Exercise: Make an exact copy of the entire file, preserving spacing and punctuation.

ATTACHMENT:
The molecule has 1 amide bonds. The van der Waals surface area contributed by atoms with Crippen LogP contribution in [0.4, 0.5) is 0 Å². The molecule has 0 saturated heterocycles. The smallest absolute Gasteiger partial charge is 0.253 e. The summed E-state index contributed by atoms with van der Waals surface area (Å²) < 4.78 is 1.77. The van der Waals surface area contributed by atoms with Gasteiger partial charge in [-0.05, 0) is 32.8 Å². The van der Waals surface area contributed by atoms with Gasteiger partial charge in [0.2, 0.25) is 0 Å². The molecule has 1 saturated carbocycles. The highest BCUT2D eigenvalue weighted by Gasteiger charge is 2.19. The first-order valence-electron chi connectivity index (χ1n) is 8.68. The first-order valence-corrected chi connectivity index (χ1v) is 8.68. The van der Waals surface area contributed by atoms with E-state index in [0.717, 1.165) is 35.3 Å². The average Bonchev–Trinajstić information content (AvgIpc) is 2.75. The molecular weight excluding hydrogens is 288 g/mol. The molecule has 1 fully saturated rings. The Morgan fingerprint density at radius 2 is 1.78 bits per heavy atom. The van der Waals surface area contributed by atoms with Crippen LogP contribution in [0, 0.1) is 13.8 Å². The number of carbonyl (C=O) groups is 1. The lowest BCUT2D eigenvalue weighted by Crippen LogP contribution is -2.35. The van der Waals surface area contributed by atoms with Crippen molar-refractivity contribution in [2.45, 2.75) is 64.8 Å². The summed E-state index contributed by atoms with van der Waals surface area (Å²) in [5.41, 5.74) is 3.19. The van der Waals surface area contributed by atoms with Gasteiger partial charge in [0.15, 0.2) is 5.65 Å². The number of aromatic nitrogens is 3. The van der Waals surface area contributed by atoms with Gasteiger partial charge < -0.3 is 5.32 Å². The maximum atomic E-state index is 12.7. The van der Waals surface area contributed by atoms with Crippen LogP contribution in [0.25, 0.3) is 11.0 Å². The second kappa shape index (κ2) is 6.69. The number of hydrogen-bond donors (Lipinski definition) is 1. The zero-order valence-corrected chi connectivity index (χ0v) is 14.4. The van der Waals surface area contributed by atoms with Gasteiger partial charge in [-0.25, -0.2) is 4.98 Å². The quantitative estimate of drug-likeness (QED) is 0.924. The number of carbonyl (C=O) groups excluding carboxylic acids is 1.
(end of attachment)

The molecule has 1 amide bonds. The van der Waals surface area contributed by atoms with Crippen LogP contribution in [0.4, 0.5) is 0 Å². The molecule has 0 saturated heterocycles. The smallest absolute Gasteiger partial charge is 0.253 e. The summed E-state index contributed by atoms with van der Waals surface area (Å²) < 4.78 is 1.77. The van der Waals surface area contributed by atoms with Gasteiger partial charge in [-0.05, 0) is 32.8 Å². The van der Waals surface area contributed by atoms with Gasteiger partial charge in [0.2, 0.25) is 0 Å². The molecule has 1 saturated carbocycles. The highest BCUT2D eigenvalue weighted by Gasteiger charge is 2.19. The first-order valence-electron chi connectivity index (χ1n) is 8.68. The first-order valence-corrected chi connectivity index (χ1v) is 8.68. The van der Waals surface area contributed by atoms with E-state index in [0.717, 1.165) is 35.3 Å². The average Bonchev–Trinajstić information content (AvgIpc) is 2.75. The molecular weight excluding hydrogens is 288 g/mol. The molecule has 1 fully saturated rings. The Morgan fingerprint density at radius 2 is 1.78 bits per heavy atom. The van der Waals surface area contributed by atoms with Crippen LogP contribution in [0, 0.1) is 13.8 Å². The number of carbonyl (C=O) groups is 1. The lowest BCUT2D eigenvalue weighted by Crippen LogP contribution is -2.35. The van der Waals surface area contributed by atoms with Crippen molar-refractivity contribution in [2.45, 2.75) is 64.8 Å². The summed E-state index contributed by atoms with van der Waals surface area (Å²) in [5.41, 5.74) is 3.19. The van der Waals surface area contributed by atoms with Gasteiger partial charge in [0.15, 0.2) is 5.65 Å². The number of aromatic nitrogens is 3. The van der Waals surface area contributed by atoms with Gasteiger partial charge < -0.3 is 5.32 Å². The maximum atomic E-state index is 12.7. The van der Waals surface area contributed by atoms with Crippen LogP contribution in [0.25, 0.3) is 11.0 Å². The second kappa shape index (κ2) is 6.69. The number of hydrogen-bond donors (Lipinski definition) is 1. The zero-order valence-corrected chi connectivity index (χ0v) is 14.4. The van der Waals surface area contributed by atoms with Gasteiger partial charge in [-0.25, -0.2) is 4.98 Å². The quantitative estimate of drug-likeness (QED) is 0.924. The number of carbonyl (C=O) groups excluding carboxylic acids is 1.